Despite the fact that she's not one of the titular players in the upcoming Batman v Superman: Dawn Of Justice the world holds its breath to see the introduction of Gal Gadot's Wonder Woman / Diana Prince to the DC Extended Universe, and with only a few days to go until the premiere, it's all looking pretty damn exciting right now.
Following up Batman v Superman comes the Wonder Woman solo feature which will release next in June of 2017 and there's a lot resting on the shoulders of the Princess of Themyscira right now. If done right this could be DC's opportunity to seriously get a one-up on Marvel, who has come under fire for their lack of a Black Widow solo feature, despite the character's popularity.
In fact, we won't see our first solo superheroine feature from the juggernaut studio until Captain Marvel in 2018, by which point we'll be a full decade into the Marvel Cinematic Universe (compared to Wonder Woman, which will be year four and the third film of the DCEU).
This comes on the heels of the fact that in the past 20 years we've only had two live-action films that have centered on, or were titled after, female superheroes (Catwoman and Elektra); both were critical failures and better left forgotten.
While Batman v Superman will be the movie to introduce Wonder Woman to the DCEU canon, it's the solo feature that her characterization really hinges on, helmed by Monster director Patty Jenkins. Indeed it seems that Jenkins's creative control will go a long way towards establishing the character in her own right, as we recently learned from Batman v Superman producer Deborah Synder:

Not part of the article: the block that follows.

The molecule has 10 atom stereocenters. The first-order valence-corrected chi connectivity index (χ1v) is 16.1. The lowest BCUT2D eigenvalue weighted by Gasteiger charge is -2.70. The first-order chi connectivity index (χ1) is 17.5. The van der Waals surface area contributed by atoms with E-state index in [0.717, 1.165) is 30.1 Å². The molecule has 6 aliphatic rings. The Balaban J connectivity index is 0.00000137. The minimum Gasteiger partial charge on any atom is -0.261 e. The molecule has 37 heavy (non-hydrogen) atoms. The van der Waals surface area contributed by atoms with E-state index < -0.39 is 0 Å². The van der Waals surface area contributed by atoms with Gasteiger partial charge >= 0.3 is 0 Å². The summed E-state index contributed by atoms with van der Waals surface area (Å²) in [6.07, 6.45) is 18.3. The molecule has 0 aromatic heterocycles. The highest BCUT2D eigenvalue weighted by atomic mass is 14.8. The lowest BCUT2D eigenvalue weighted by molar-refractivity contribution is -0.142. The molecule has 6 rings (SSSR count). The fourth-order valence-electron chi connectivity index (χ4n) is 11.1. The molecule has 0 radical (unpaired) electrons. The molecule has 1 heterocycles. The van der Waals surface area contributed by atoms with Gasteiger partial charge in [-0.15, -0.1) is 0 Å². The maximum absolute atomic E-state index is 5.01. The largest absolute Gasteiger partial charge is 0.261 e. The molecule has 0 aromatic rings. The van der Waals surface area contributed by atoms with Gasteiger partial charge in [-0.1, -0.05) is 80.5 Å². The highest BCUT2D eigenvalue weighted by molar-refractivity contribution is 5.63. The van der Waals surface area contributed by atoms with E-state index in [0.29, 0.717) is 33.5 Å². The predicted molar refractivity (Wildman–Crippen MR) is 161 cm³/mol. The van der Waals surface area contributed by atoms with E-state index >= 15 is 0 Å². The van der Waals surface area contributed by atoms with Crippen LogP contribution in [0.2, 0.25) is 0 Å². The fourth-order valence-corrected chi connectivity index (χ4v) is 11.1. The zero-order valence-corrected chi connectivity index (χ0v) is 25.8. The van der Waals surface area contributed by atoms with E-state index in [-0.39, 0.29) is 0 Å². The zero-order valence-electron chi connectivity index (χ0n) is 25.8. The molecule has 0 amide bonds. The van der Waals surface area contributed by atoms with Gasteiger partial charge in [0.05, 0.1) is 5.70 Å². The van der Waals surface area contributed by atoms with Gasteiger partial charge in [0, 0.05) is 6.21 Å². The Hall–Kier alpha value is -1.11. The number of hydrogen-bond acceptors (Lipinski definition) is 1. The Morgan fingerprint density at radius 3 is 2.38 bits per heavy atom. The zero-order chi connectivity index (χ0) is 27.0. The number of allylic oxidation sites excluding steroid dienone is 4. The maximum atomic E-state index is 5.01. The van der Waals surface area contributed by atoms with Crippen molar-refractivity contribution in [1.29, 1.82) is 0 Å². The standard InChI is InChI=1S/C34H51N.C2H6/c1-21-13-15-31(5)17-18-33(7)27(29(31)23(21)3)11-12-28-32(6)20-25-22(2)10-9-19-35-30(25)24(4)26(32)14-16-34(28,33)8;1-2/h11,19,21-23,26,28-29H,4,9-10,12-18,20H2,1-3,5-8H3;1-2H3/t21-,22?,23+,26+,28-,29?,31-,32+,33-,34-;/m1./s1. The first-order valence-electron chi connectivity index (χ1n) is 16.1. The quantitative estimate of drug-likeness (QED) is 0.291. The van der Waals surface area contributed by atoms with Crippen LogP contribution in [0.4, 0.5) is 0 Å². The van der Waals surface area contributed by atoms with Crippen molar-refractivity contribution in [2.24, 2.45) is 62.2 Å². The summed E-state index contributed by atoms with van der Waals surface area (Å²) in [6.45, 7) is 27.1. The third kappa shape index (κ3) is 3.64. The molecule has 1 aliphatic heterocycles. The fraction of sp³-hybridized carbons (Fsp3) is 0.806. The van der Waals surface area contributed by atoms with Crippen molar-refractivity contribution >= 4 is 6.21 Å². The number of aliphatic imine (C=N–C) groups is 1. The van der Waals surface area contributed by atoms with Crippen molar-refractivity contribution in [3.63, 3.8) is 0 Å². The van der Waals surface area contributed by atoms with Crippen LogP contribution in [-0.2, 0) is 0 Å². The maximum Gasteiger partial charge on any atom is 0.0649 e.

"We did a chart with what their powers were... and I think you see a little bit of Wonder Woman [in 'Batman v Superman'], so we get a sense of her power, but we didn't want to do too much because obviously Patty [Jenkins] is going to build up to that and we're going to learn how she discovers her powers in ['Wonder Woman']."
However, before Jenkins was on board to direct, Michelle MacLaren was set to helm the project and her departure over "creative differences" has set a worry in motion. Reportedly MacLaren wanted to direct an epic action-driven film in the vein of her previous work (on The Walking Dead, Game Of Thrones and Breaking Bad), while Warner Bros. was edged towards a more character-driven story with less action, not liking the tests she provided in pre-production.
While Wonder Woman's story is of course very important when establishing her as a character, you do have to wonder: would the demand "less action" be made about a male-centered superhero film? As her co-creator William Moulton Marston said, "not even girls want to be girls so long as our feminine archetype lacks force, strength, and power."
So, while it's Batman v Superman in which she'll be making her debut, it's the Wonder Woman solo film that will take the job of cementing her within the DCEU and as a founding member of the Justice League. There we'll travel back to her origins, discover how she got her powers and see her navigate the world of men during the first World War. If it's successful, it'll be a big one-up on the Marvel Cinematic Universe, but on that point we'll just have to wait and see.